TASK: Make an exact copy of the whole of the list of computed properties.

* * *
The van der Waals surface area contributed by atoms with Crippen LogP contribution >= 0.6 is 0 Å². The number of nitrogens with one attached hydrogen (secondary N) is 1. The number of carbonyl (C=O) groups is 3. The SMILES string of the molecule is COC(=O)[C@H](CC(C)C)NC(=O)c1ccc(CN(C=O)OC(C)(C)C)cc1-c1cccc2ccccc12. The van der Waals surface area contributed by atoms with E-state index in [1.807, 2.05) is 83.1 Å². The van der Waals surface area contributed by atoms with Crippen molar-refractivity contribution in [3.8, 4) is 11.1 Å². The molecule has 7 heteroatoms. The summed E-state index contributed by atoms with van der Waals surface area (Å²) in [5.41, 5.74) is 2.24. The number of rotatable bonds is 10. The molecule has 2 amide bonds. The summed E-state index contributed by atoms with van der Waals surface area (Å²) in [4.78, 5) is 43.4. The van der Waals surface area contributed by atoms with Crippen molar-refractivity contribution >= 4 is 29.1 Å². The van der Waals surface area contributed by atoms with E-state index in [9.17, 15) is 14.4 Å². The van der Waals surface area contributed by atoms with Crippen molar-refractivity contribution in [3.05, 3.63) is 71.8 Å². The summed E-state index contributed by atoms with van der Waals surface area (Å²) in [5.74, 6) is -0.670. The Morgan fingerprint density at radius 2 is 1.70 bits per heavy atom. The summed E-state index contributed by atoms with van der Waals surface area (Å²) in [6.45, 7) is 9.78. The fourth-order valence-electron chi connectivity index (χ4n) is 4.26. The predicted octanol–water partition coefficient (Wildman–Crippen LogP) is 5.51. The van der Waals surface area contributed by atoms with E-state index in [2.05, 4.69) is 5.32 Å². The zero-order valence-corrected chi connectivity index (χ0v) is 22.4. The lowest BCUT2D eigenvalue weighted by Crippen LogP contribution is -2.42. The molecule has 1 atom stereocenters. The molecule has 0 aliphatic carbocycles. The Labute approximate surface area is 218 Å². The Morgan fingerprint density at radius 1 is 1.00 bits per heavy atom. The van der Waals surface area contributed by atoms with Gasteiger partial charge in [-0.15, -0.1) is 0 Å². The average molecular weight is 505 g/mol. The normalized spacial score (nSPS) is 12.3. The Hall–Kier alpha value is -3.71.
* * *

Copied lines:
The van der Waals surface area contributed by atoms with Crippen LogP contribution >= 0.6 is 0 Å². The number of nitrogens with one attached hydrogen (secondary N) is 1. The number of carbonyl (C=O) groups is 3. The SMILES string of the molecule is COC(=O)[C@H](CC(C)C)NC(=O)c1ccc(CN(C=O)OC(C)(C)C)cc1-c1cccc2ccccc12. The van der Waals surface area contributed by atoms with E-state index in [1.807, 2.05) is 83.1 Å². The van der Waals surface area contributed by atoms with Crippen molar-refractivity contribution in [3.8, 4) is 11.1 Å². The molecule has 7 heteroatoms. The summed E-state index contributed by atoms with van der Waals surface area (Å²) in [5.41, 5.74) is 2.24. The number of rotatable bonds is 10. The molecule has 2 amide bonds. The summed E-state index contributed by atoms with van der Waals surface area (Å²) in [4.78, 5) is 43.4. The van der Waals surface area contributed by atoms with Crippen molar-refractivity contribution >= 4 is 29.1 Å². The van der Waals surface area contributed by atoms with E-state index in [9.17, 15) is 14.4 Å². The van der Waals surface area contributed by atoms with Crippen molar-refractivity contribution in [3.05, 3.63) is 71.8 Å². The summed E-state index contributed by atoms with van der Waals surface area (Å²) in [5.74, 6) is -0.670. The Morgan fingerprint density at radius 2 is 1.70 bits per heavy atom. The summed E-state index contributed by atoms with van der Waals surface area (Å²) in [6.45, 7) is 9.78. The fourth-order valence-electron chi connectivity index (χ4n) is 4.26. The predicted octanol–water partition coefficient (Wildman–Crippen LogP) is 5.51. The van der Waals surface area contributed by atoms with E-state index in [2.05, 4.69) is 5.32 Å². The zero-order valence-corrected chi connectivity index (χ0v) is 22.4. The lowest BCUT2D eigenvalue weighted by Crippen LogP contribution is -2.42. The molecule has 1 atom stereocenters. The molecule has 0 aliphatic carbocycles. The Labute approximate surface area is 218 Å². The Morgan fingerprint density at radius 1 is 1.00 bits per heavy atom. The van der Waals surface area contributed by atoms with Gasteiger partial charge in [-0.15, -0.1) is 0 Å². The average molecular weight is 505 g/mol. The normalized spacial score (nSPS) is 12.3. The Hall–Kier alpha value is -3.71.